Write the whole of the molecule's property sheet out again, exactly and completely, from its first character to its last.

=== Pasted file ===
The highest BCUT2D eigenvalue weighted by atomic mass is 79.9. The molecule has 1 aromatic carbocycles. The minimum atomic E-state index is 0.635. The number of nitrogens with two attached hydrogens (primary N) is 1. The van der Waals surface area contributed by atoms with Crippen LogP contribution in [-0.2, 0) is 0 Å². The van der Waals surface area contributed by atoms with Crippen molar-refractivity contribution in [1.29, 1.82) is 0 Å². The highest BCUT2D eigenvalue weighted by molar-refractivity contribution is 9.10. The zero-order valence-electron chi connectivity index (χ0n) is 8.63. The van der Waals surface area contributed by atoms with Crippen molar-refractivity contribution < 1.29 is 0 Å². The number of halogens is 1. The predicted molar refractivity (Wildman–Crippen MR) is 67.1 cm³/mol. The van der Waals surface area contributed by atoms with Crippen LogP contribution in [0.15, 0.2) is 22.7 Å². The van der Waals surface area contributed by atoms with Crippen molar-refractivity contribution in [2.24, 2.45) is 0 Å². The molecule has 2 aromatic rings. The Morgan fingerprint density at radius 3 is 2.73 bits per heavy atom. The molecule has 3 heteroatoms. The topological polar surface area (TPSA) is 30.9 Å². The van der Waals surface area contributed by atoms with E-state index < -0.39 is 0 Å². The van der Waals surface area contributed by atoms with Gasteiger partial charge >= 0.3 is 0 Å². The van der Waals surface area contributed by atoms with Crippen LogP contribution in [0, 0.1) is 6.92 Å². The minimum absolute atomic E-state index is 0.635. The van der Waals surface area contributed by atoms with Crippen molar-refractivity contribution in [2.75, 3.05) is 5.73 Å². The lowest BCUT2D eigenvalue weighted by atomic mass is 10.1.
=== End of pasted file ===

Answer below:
The highest BCUT2D eigenvalue weighted by atomic mass is 79.9. The molecule has 1 aromatic carbocycles. The minimum atomic E-state index is 0.635. The number of nitrogens with two attached hydrogens (primary N) is 1. The van der Waals surface area contributed by atoms with Crippen LogP contribution in [-0.2, 0) is 0 Å². The van der Waals surface area contributed by atoms with Crippen molar-refractivity contribution in [1.29, 1.82) is 0 Å². The highest BCUT2D eigenvalue weighted by molar-refractivity contribution is 9.10. The zero-order valence-electron chi connectivity index (χ0n) is 8.63. The van der Waals surface area contributed by atoms with Crippen molar-refractivity contribution < 1.29 is 0 Å². The number of halogens is 1. The predicted molar refractivity (Wildman–Crippen MR) is 67.1 cm³/mol. The van der Waals surface area contributed by atoms with Crippen LogP contribution in [0.15, 0.2) is 22.7 Å². The van der Waals surface area contributed by atoms with Crippen molar-refractivity contribution in [2.24, 2.45) is 0 Å². The molecule has 2 aromatic rings. The Morgan fingerprint density at radius 3 is 2.73 bits per heavy atom. The molecule has 3 heteroatoms. The topological polar surface area (TPSA) is 30.9 Å². The van der Waals surface area contributed by atoms with E-state index < -0.39 is 0 Å². The van der Waals surface area contributed by atoms with Gasteiger partial charge >= 0.3 is 0 Å². The van der Waals surface area contributed by atoms with Crippen LogP contribution in [0, 0.1) is 6.92 Å². The minimum absolute atomic E-state index is 0.635. The van der Waals surface area contributed by atoms with Crippen molar-refractivity contribution in [2.75, 3.05) is 5.73 Å². The lowest BCUT2D eigenvalue weighted by atomic mass is 10.1.